No one would tolerate this game if the combat wasn't this good, but even Bayonetta's combat can't make up for how awful the rest of it is. I'm shocked and disappointed that it's been getting a free pass from gamers and critics alike. We deserve better.

Bayonetta / $59.99 / PS3, 360 [reviewed]

30 comments:

  1. Whoa, that second-to-last sentence is quite the claim. I must say, you've hit a lot of points, and I can't discredit you for your opinion, but a "free pass" just isn't something this game is receiving. Bayonetta is actually quite a special game in my mind. For a gamer such as myself, who doesn't delve too deep into the action genre, this game felt like it did respectable justice for action games as a whole.

    I understood Bayonetta not to be a portrayal of ridiculous male protagonists, more-so just a statement on the stupidity of sexualizing, too greatly, main characters who are females in games. Even with that in mind, I found Bayonetta to actually be quite sexy. Not once was I disgusted by her constant posing, or her desire to wink at the camera (That forth dodge is to prevent the player from constant, skill-less dodging).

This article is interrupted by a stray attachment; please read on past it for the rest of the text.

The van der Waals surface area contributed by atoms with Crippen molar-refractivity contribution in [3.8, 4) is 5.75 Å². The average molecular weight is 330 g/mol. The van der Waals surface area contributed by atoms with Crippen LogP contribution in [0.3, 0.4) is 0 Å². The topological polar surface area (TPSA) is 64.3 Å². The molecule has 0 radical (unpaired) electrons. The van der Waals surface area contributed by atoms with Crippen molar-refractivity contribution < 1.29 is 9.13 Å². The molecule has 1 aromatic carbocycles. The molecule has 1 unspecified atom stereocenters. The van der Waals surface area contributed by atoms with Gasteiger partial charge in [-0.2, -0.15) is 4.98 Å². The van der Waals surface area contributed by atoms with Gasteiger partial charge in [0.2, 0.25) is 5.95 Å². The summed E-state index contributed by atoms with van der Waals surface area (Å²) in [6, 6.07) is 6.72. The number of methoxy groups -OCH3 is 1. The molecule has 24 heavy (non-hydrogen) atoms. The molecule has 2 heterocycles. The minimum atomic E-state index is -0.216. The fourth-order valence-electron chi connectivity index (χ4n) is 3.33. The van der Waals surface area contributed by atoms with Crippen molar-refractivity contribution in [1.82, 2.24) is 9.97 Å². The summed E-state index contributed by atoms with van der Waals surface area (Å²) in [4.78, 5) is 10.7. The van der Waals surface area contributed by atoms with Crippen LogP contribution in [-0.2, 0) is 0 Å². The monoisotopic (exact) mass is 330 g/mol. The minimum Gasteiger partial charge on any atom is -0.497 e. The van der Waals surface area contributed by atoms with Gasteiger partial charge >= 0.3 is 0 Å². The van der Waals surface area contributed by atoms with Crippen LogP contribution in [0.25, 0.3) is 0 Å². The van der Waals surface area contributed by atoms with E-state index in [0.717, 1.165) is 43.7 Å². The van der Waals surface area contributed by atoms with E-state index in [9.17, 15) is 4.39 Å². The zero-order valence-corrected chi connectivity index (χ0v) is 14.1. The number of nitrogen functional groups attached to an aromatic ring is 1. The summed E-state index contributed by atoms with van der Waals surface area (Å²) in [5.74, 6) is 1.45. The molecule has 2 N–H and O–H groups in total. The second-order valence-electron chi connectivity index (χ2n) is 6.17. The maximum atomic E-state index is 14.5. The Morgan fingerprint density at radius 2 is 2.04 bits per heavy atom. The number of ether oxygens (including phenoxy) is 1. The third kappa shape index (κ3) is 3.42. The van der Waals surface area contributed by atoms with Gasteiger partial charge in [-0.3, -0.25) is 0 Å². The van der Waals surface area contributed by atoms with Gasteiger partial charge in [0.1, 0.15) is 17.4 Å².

For me, Bayonetta had some of the greatest moment-to-moment gameplay I've experienced. Not once did I feel the developers were arrogant in their creation; they just knew the game had to be ridiculous to support a protagonist like Bayonetta. Platinum games kept it fun, crazy, sexy, hilarious, and brutal throughout; for that I commend them.

    You make some great points, ones I can side with easily, but I have to disagree as a whole. While, yes there is definitely some cringe-worthy dialogue to be found, I still felt as though Bayonetta was one of the best games I've played in quite a long time.

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  2. To me, the idea of a free pass is that people like one aspect of the game, so they gloss over other parts of it that are simply bad. I could understand why people glossed over the faults of Uncharted 2's endgame, for instance, because the rest of it was just so damn good.

    But with Bayonetta, while I can honestly say that the combat is good, nothing else about it appealed to me in the slightest, and reading other reviews and seeing gamers' opinions on it... It just feels like people like the combat so much that they're either blindly accepting the other parts of the game or reluctant to mention them.